Previously, I detailed how to amend soil at the start of the growing season. In this article, I explain how to reuse potting mix and save on arguably the most expensive part of gardening: potting mix.
One of the tasks I’ve set myself when I started edible gardening as a hobby was to be mindful of costs, to plan well, to reuse, upcycle and minimise as much as waste as I can. To date, my biggest spend aside from the initial set up of the raised garden beds has been buying quality potting mix and as tiny as my courtyard garden is, I seem to need an endless supply.
As I have explained before, the majority of my plants are in containers, the reason being, the border around my garden is made of poor quality soil that’s about 5 to 30 cm deep sitting on concrete.
One of the biggest mistakes I’ve made in my first year of gardening was to buy the cheapest soil I could get and I’ve paid the price, literally, with stunted growth, a waste of time and a lot of frustration.
But all was not lost as there were major lessons to be learnt. You may be wondering, can you reuse the potting mix in your containers or raised planters? The short answer is yes you can, provided the plant that was grown in it was disease free. Here are the steps I use for how to reuse potting mix safely.
How to Reuse Potting Mix Safely
1. Make sure the soil had plants that were disease free otherwise you could be transmitting pathogens to your new plant. Don’t reuse or compost diseased soil.
2. Using a garden fork, break up the soil, aerate it and remove remnants of any roots. Some schools of thought says to keep them in to decompose but I’ve found unwanted shallots growing from old roots in a pot. It’s really up to you. If I’m about to sow carrots for example, I want the soil to be free of obstacles so I will dig around and remove old roots. I usually tip the used potting mix into a recycling crate if not required immediately then amend the soil later. If you really want to go the extra mile, you can sift the soil. I do that occasionally to try and save as much soil as possible instead of throwing out a clump with attached roots.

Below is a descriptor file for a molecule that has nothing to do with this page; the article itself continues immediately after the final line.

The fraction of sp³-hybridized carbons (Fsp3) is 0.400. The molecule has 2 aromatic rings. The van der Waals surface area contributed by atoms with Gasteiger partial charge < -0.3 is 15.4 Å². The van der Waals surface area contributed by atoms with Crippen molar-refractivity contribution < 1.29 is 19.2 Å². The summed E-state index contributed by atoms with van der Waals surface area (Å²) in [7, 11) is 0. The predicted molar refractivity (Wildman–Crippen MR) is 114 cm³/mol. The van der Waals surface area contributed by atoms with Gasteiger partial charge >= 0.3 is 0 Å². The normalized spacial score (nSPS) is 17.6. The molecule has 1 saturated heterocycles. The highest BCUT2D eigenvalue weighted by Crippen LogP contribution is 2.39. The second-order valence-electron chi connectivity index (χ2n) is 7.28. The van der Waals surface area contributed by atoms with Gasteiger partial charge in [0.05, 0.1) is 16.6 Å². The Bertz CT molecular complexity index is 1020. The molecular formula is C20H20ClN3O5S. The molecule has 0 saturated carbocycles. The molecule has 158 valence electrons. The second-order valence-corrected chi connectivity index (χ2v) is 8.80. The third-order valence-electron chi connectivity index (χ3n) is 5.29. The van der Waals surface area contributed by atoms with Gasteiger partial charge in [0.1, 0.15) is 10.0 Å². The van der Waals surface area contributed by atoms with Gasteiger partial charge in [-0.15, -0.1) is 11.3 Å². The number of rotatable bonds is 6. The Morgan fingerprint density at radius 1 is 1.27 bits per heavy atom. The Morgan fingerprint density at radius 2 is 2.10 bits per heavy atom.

3. Add organic compost, like mushroom compost or your own garden-made, worm castings, aged cow or sheep manure, a sprinkle of blood and bone, and a slow release fertiliser if you wish. Then add fresh potting mix. The ratio varies depending what was growing before, whether it was a hungry plant like tomato and what will you plan on growing next.
4. Mix it all in thoroughly, water it well, add mulch (I use hessian sacs) and leave it to cure for about week or two before planting.
I’ve had success with this approach which meant minimising waste and saving money in the process.
Other Ways of Reusing Old Soil
- Use the spent soil as the bottom layer when setting up a new raised garden bed.
- Compost the old potting mix if you use one.
- Add it to your garden to fill a space.
If you grew diseased plants previously and you’re not keen on disposing of it, you could pasteurise your potting mix by bagging it in black garbage bags and leaving it to bake under a hot sun (check the weather forecast). I have read that you can microwave it or bake it in your oven at 100C for half an hour but there’s no way I’m bringing that mess into my kitchen!
By following simple steps, you can safely reuse potting mix, save your money while practising sustainable gardening.